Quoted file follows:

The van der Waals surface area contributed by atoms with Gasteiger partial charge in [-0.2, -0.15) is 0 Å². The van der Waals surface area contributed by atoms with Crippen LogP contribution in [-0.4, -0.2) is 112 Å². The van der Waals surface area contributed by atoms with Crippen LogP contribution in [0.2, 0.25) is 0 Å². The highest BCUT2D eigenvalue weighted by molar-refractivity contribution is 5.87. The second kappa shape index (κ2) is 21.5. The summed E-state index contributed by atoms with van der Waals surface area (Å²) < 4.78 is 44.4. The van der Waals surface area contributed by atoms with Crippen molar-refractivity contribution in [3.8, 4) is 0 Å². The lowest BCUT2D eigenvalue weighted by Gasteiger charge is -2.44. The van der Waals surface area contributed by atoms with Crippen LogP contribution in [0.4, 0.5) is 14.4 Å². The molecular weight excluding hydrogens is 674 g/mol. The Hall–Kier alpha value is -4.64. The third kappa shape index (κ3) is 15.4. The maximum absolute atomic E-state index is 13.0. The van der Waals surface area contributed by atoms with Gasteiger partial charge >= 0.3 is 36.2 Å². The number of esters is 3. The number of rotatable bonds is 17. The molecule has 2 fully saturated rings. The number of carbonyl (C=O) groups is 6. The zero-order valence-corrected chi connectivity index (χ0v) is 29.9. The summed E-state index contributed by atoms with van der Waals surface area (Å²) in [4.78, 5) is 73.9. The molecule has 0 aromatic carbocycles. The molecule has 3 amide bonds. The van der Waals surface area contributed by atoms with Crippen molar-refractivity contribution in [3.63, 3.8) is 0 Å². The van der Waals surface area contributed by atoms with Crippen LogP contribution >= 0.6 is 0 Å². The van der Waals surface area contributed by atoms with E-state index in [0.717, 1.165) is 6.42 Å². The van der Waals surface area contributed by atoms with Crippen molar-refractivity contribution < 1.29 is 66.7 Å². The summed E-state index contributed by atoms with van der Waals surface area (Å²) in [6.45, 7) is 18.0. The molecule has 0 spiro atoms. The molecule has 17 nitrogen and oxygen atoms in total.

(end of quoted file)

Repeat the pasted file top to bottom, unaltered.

The van der Waals surface area contributed by atoms with Gasteiger partial charge in [-0.2, -0.15) is 0 Å². The van der Waals surface area contributed by atoms with Crippen LogP contribution in [-0.4, -0.2) is 112 Å². The van der Waals surface area contributed by atoms with Crippen LogP contribution in [0.2, 0.25) is 0 Å². The highest BCUT2D eigenvalue weighted by molar-refractivity contribution is 5.87. The second kappa shape index (κ2) is 21.5. The summed E-state index contributed by atoms with van der Waals surface area (Å²) < 4.78 is 44.4. The van der Waals surface area contributed by atoms with Crippen molar-refractivity contribution in [3.8, 4) is 0 Å². The lowest BCUT2D eigenvalue weighted by Gasteiger charge is -2.44. The van der Waals surface area contributed by atoms with Crippen LogP contribution in [0.4, 0.5) is 14.4 Å². The molecular weight excluding hydrogens is 674 g/mol. The Hall–Kier alpha value is -4.64. The third kappa shape index (κ3) is 15.4. The maximum absolute atomic E-state index is 13.0. The van der Waals surface area contributed by atoms with Gasteiger partial charge >= 0.3 is 36.2 Å². The number of esters is 3. The number of rotatable bonds is 17. The molecule has 2 fully saturated rings. The number of carbonyl (C=O) groups is 6. The zero-order valence-corrected chi connectivity index (χ0v) is 29.9. The summed E-state index contributed by atoms with van der Waals surface area (Å²) in [4.78, 5) is 73.9. The molecule has 0 aromatic carbocycles. The molecule has 3 amide bonds. The van der Waals surface area contributed by atoms with Crippen molar-refractivity contribution in [3.63, 3.8) is 0 Å². The van der Waals surface area contributed by atoms with Crippen LogP contribution >= 0.6 is 0 Å². The van der Waals surface area contributed by atoms with E-state index in [0.717, 1.165) is 6.42 Å². The van der Waals surface area contributed by atoms with Crippen molar-refractivity contribution < 1.29 is 66.7 Å². The summed E-state index contributed by atoms with van der Waals surface area (Å²) in [6.45, 7) is 18.0. The molecule has 0 spiro atoms. The molecule has 17 nitrogen and oxygen atoms in total.